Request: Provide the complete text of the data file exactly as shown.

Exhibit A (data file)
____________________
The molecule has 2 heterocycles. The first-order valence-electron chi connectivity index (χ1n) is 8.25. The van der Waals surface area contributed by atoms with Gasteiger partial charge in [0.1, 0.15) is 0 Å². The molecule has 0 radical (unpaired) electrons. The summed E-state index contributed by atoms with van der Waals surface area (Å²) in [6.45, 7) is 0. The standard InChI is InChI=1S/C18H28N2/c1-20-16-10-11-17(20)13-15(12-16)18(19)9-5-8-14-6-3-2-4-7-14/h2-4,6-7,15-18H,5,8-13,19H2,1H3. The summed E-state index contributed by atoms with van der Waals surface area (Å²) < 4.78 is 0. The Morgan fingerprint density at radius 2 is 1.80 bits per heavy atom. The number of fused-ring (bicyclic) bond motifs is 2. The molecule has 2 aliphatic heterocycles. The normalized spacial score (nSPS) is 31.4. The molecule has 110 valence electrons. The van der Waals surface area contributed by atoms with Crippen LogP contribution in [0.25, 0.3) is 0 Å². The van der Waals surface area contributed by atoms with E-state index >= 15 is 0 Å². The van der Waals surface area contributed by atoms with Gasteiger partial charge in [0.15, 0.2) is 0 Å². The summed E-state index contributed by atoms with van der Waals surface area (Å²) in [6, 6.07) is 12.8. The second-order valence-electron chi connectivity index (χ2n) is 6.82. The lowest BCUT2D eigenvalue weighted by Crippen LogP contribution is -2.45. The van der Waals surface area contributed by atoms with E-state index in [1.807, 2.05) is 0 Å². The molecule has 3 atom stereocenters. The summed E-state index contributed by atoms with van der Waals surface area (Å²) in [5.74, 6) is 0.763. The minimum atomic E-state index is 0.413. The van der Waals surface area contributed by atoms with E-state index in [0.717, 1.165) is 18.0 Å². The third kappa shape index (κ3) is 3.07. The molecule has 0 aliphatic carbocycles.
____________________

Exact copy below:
The molecule has 2 heterocycles. The first-order valence-electron chi connectivity index (χ1n) is 8.25. The van der Waals surface area contributed by atoms with Gasteiger partial charge in [0.1, 0.15) is 0 Å². The molecule has 0 radical (unpaired) electrons. The summed E-state index contributed by atoms with van der Waals surface area (Å²) in [6.45, 7) is 0. The standard InChI is InChI=1S/C18H28N2/c1-20-16-10-11-17(20)13-15(12-16)18(19)9-5-8-14-6-3-2-4-7-14/h2-4,6-7,15-18H,5,8-13,19H2,1H3. The summed E-state index contributed by atoms with van der Waals surface area (Å²) < 4.78 is 0. The Morgan fingerprint density at radius 2 is 1.80 bits per heavy atom. The number of fused-ring (bicyclic) bond motifs is 2. The molecule has 2 aliphatic heterocycles. The normalized spacial score (nSPS) is 31.4. The molecule has 110 valence electrons. The van der Waals surface area contributed by atoms with Crippen LogP contribution in [0.25, 0.3) is 0 Å². The van der Waals surface area contributed by atoms with E-state index >= 15 is 0 Å². The van der Waals surface area contributed by atoms with Gasteiger partial charge in [0.15, 0.2) is 0 Å². The summed E-state index contributed by atoms with van der Waals surface area (Å²) in [6, 6.07) is 12.8. The second-order valence-electron chi connectivity index (χ2n) is 6.82. The lowest BCUT2D eigenvalue weighted by Crippen LogP contribution is -2.45. The van der Waals surface area contributed by atoms with E-state index in [1.807, 2.05) is 0 Å². The molecule has 3 atom stereocenters. The summed E-state index contributed by atoms with van der Waals surface area (Å²) in [5.74, 6) is 0.763. The minimum atomic E-state index is 0.413. The van der Waals surface area contributed by atoms with E-state index in [0.717, 1.165) is 18.0 Å². The third kappa shape index (κ3) is 3.07. The molecule has 0 aliphatic carbocycles.